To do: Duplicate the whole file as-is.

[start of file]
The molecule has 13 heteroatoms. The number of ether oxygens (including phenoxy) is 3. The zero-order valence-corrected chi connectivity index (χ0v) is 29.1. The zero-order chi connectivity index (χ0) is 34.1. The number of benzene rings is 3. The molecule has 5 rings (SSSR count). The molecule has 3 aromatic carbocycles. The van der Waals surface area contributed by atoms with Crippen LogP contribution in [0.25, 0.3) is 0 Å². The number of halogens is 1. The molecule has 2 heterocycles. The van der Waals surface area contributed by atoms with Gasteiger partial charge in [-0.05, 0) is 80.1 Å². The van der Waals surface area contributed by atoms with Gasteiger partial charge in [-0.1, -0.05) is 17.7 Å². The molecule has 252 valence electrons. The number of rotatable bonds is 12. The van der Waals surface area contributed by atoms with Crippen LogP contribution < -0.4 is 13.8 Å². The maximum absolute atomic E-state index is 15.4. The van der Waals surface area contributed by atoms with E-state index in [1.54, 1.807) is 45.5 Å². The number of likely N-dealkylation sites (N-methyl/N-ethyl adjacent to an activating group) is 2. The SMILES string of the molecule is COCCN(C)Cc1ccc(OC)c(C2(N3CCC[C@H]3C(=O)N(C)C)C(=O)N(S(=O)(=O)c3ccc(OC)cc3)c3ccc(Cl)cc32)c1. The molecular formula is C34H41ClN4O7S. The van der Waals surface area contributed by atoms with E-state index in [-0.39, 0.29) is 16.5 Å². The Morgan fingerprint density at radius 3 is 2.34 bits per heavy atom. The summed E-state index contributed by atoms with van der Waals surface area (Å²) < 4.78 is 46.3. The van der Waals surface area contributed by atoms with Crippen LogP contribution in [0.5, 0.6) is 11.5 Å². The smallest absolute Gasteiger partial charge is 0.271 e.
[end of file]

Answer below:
The molecule has 13 heteroatoms. The number of ether oxygens (including phenoxy) is 3. The zero-order valence-corrected chi connectivity index (χ0v) is 29.1. The zero-order chi connectivity index (χ0) is 34.1. The number of benzene rings is 3. The molecule has 5 rings (SSSR count). The molecule has 3 aromatic carbocycles. The van der Waals surface area contributed by atoms with Crippen LogP contribution in [0.25, 0.3) is 0 Å². The number of halogens is 1. The molecule has 2 heterocycles. The van der Waals surface area contributed by atoms with Gasteiger partial charge in [-0.05, 0) is 80.1 Å². The van der Waals surface area contributed by atoms with Gasteiger partial charge in [-0.1, -0.05) is 17.7 Å². The molecule has 252 valence electrons. The number of rotatable bonds is 12. The van der Waals surface area contributed by atoms with Crippen LogP contribution < -0.4 is 13.8 Å². The maximum absolute atomic E-state index is 15.4. The van der Waals surface area contributed by atoms with E-state index in [1.54, 1.807) is 45.5 Å². The number of likely N-dealkylation sites (N-methyl/N-ethyl adjacent to an activating group) is 2. The SMILES string of the molecule is COCCN(C)Cc1ccc(OC)c(C2(N3CCC[C@H]3C(=O)N(C)C)C(=O)N(S(=O)(=O)c3ccc(OC)cc3)c3ccc(Cl)cc32)c1. The molecular formula is C34H41ClN4O7S. The van der Waals surface area contributed by atoms with E-state index in [-0.39, 0.29) is 16.5 Å². The Morgan fingerprint density at radius 3 is 2.34 bits per heavy atom. The summed E-state index contributed by atoms with van der Waals surface area (Å²) < 4.78 is 46.3. The van der Waals surface area contributed by atoms with Crippen LogP contribution in [0.5, 0.6) is 11.5 Å². The smallest absolute Gasteiger partial charge is 0.271 e.